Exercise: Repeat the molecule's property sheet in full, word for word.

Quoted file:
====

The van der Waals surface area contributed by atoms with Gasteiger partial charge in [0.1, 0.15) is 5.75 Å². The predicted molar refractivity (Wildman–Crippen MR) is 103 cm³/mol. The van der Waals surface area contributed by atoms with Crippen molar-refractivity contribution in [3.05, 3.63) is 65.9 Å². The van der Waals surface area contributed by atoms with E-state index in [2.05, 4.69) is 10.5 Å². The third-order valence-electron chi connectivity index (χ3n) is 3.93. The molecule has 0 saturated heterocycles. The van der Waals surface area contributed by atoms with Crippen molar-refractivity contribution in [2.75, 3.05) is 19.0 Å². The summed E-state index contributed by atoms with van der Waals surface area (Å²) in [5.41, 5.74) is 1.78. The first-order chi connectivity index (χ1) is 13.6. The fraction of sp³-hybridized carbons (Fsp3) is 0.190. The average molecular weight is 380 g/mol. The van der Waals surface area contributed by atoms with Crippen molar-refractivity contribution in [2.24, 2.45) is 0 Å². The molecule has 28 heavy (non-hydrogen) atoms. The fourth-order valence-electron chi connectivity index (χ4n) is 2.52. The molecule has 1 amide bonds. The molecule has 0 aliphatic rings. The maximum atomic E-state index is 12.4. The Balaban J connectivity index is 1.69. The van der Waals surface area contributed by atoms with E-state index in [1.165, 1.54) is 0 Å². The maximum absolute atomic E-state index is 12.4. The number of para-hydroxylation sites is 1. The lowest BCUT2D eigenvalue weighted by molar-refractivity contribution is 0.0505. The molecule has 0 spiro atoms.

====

The van der Waals surface area contributed by atoms with Gasteiger partial charge in [0.1, 0.15) is 5.75 Å². The predicted molar refractivity (Wildman–Crippen MR) is 103 cm³/mol. The van der Waals surface area contributed by atoms with Crippen molar-refractivity contribution in [3.05, 3.63) is 65.9 Å². The van der Waals surface area contributed by atoms with E-state index in [2.05, 4.69) is 10.5 Å². The third-order valence-electron chi connectivity index (χ3n) is 3.93. The molecule has 0 saturated heterocycles. The van der Waals surface area contributed by atoms with Crippen molar-refractivity contribution in [2.75, 3.05) is 19.0 Å². The summed E-state index contributed by atoms with van der Waals surface area (Å²) in [5.41, 5.74) is 1.78. The first-order chi connectivity index (χ1) is 13.6. The fraction of sp³-hybridized carbons (Fsp3) is 0.190. The average molecular weight is 380 g/mol. The van der Waals surface area contributed by atoms with Crippen molar-refractivity contribution in [2.24, 2.45) is 0 Å². The molecule has 28 heavy (non-hydrogen) atoms. The fourth-order valence-electron chi connectivity index (χ4n) is 2.52. The molecule has 1 amide bonds. The molecule has 0 aliphatic rings. The maximum atomic E-state index is 12.4. The Balaban J connectivity index is 1.69. The van der Waals surface area contributed by atoms with E-state index in [1.165, 1.54) is 0 Å². The maximum absolute atomic E-state index is 12.4. The number of para-hydroxylation sites is 1. The lowest BCUT2D eigenvalue weighted by molar-refractivity contribution is 0.0505. The molecule has 0 spiro atoms.